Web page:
Yesterday, September 3, 2009, was my anniversary, or would have been. I am never sure of the proper wording for such moments. Had Ellen lived we would have celebrated our ninth anniversary together, but I digress. The point I am striving to make is that I was thinking about Ellen, recalling one of the few good events I associate with this time of year, and remembered the first time I encountered the concept of Show, Don’t Tell.
Ellen and I hadn’t been married long—or perhaps it was before we married, I cannot recall for certain—when she read some of my epic fantasy, Gods Among Men. This was not the first time I had shared my writing with others, but it was the first time I received feedback that prompted a major restructuring of the story itself. The first time someone offered a criticism that forced me to adopt new techniques for writing my tale.
It is incredibly difficult to read your own work and spot your deepest problems. The knowledge of what was intended causes you to miss mistakes. I, like most writers, turn to others for insight into where I am going wrong.
Nowadays I have a writers group that regularly and routinely shreds my work. I am forever grateful for their blunt, sometimes even harsh, comments.
Before I had the writers group to turn to, however, there were many times when I begged, cajoled, guilted, and even bribed people to read over my work; then eagerly, anxiously, and with great trepidation waited for their opinion. Usually their probing analysis consisted of a shrug followed by, “It’s nice.”
Let me say, on behalf of all writers everywhere, It’s nice does not constitute useful feedback.
After such a tepid response, I always asked follow up questions. Those I so pestered often misinterpreted my queries as a request for my ego to be stroked, and so they continued to give polite praise that boiled down to a longer version of, “It’s nice.”
With sufficient prompting, a few admitted to not liking or understanding some element, portion of a scene, or character. My first reaction to a negative comment was to explain what I was trying to do, hoping my critic would offer a suggestion on how I might better achieve my intended goal. Inevitably this caused people to believe, perhaps with some justification, that I was defending what they disliked. Rather than run the risk of offending me and perhaps starting an argument, most people at this point looked for ways to change the subject. Realizing the futility of trying to continue, I would acquiesce.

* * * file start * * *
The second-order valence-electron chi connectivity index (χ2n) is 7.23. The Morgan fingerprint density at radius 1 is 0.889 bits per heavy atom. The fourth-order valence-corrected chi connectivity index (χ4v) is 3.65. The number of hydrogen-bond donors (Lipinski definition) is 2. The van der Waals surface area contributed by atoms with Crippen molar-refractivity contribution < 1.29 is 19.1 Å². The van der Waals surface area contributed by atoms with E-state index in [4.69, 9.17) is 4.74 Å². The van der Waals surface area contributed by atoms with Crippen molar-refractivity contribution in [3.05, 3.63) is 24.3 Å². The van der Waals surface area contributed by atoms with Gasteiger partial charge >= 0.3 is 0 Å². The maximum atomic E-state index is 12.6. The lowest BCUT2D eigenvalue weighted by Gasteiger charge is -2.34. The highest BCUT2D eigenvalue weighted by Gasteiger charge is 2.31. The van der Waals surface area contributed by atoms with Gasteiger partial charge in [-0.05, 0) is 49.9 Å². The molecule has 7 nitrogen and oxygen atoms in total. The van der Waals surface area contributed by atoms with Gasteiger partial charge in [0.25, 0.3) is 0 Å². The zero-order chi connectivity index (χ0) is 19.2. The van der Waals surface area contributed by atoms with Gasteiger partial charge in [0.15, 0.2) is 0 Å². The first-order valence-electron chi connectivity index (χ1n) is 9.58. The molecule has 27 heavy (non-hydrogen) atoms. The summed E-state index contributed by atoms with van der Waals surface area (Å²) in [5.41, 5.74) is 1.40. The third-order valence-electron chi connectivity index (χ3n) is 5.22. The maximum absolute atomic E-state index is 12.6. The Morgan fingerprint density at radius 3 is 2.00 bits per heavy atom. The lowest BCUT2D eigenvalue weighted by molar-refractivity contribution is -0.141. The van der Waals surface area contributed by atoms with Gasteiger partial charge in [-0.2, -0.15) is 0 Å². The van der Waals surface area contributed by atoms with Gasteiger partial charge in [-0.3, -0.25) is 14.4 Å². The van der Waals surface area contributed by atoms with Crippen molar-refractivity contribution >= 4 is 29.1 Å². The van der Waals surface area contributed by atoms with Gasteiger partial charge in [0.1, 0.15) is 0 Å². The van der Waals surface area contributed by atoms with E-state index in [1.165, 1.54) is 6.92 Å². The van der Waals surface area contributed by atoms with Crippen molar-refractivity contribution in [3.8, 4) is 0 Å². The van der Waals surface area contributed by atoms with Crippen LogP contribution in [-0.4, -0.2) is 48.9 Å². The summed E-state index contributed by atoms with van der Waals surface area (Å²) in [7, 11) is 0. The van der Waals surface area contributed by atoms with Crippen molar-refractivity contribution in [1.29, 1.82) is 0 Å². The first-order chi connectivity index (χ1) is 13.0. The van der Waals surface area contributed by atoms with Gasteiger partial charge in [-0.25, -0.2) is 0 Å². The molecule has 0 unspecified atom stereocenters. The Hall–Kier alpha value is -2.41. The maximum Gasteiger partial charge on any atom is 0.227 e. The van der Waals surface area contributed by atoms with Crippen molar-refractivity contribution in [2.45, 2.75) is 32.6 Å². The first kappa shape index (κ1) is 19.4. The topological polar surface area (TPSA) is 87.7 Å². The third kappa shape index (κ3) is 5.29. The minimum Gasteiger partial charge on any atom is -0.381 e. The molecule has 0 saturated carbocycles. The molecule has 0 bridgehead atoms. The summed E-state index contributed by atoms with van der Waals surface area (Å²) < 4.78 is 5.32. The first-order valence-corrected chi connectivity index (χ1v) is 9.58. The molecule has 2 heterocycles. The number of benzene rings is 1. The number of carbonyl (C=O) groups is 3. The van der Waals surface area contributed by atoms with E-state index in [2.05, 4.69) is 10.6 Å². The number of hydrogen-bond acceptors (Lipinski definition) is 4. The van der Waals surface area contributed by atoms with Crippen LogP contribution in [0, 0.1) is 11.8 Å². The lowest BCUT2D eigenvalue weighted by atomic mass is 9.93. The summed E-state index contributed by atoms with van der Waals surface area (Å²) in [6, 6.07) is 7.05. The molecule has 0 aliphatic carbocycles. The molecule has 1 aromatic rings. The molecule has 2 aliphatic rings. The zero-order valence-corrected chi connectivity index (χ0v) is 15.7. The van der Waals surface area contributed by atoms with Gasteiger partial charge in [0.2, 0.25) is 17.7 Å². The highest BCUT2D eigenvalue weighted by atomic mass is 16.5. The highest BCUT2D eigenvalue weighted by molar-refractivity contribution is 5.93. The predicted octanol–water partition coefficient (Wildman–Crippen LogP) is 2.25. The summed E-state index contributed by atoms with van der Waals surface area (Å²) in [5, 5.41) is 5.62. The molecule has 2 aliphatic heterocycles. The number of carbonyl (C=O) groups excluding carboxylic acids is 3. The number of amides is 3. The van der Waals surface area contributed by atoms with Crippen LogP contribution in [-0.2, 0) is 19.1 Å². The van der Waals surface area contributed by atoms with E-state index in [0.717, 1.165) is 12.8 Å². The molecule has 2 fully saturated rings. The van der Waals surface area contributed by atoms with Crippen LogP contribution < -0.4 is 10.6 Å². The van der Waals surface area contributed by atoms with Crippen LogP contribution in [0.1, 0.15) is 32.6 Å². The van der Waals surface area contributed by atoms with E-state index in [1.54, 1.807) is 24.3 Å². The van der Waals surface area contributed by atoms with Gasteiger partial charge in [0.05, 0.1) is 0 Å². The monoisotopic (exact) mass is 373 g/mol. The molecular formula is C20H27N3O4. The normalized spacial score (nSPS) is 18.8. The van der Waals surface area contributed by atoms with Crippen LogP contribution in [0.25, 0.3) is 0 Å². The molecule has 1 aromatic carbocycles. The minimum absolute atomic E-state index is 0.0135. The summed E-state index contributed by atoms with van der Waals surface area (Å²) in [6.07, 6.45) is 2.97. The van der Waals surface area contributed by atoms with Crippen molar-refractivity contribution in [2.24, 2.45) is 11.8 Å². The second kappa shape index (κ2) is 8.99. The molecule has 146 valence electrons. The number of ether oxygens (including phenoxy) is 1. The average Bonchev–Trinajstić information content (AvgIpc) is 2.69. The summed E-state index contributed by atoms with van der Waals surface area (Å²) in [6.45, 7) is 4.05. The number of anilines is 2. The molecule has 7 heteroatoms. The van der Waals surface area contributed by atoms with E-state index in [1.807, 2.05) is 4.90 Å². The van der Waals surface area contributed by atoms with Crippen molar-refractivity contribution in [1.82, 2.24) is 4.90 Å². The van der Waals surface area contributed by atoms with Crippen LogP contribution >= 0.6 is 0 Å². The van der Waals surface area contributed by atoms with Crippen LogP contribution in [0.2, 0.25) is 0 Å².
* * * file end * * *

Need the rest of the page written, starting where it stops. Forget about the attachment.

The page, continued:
Ellen, however, read what I had written and offered feedback that went beyond the norm. She realized I wasn’t looking for my ego to be stroked or attempting to defend turgid prose. She was not a great editor, but she was a voracious reader and had won at least one national award for something she wrote as a teenager. After reading my then second chapter, she struggled to find a way to explain what she didn’t like. After several different attempts, she said, “You’re telling me a story rather than showing me what is happening.”
I would like to claim that a light-bulb went on over my head at those words; if so it was a single, short-circuiting LED. My initial confused reaction was, “Isn’t telling a story what fiction writing is all about?” After further discussion, I realized she objected to three places where characters described something that had happened to them earlier. Insight kicked in and I asked, “You think it would be better if I rewrote those parts as flashbacks from their point of view?”
Ellen thought this was a great idea, and after considerable angst on my part I agreed. My reservations stemmed from the fact that these changes required throwing out a hundred pages of existing material and starting over from scratch. I am not a fast writer, which made the scope of the task all the more daunting. Plus, the proposed alterations would only work if I also took a hatchet to the intricate outline for my first book, an outline that took years of painstaking effort to create. Still, what is the point of good feedback if you don’t act on it?
And so, with gritted teeth, I snapped my existing structure apart and rewrote a major portion of Gods Among Men. Chapter two became chapters two, three, and four, each of which included an extended flashback sequence focusing upon a major event that sets in motion all that follows. The difficult changes were not as hard as I first feared, nor even the most challenging ones I have had to make. (The award for Editing Challenges that Most Resemble the Bataan Death March still goes to the plethora of changes I made to chapter three in the last year.)
The resulting chapters where significantly better than what had existed before, and by introducing flashbacks into my story I added a tool to my repertoire that resolved problems in other parts of the story.
Since that time, from countess authors, I have heard the line, “Show, don’t tell.” It is almost always the right choice for how to write a scene, but I still find it a struggle to follow this advice. It is easy to let telling slip into a sentence, paragraph, or scene. Sometimes it is hard to discover the phrase, sentence, or description that shows what is intended. Writing something like, he said angrily is easy. Describing the look on a character’s face, the sound of their voice, and their gestures so that the description conveys anger without explicitly using the word anger or any of its synonyms is quite challenging.
Ellen’s feedback showed me a way to become a better writer, and that was much more valuable than others telling me, “It’s nice.” I wish she was still around so I could show her how much I appreciate all she did for me.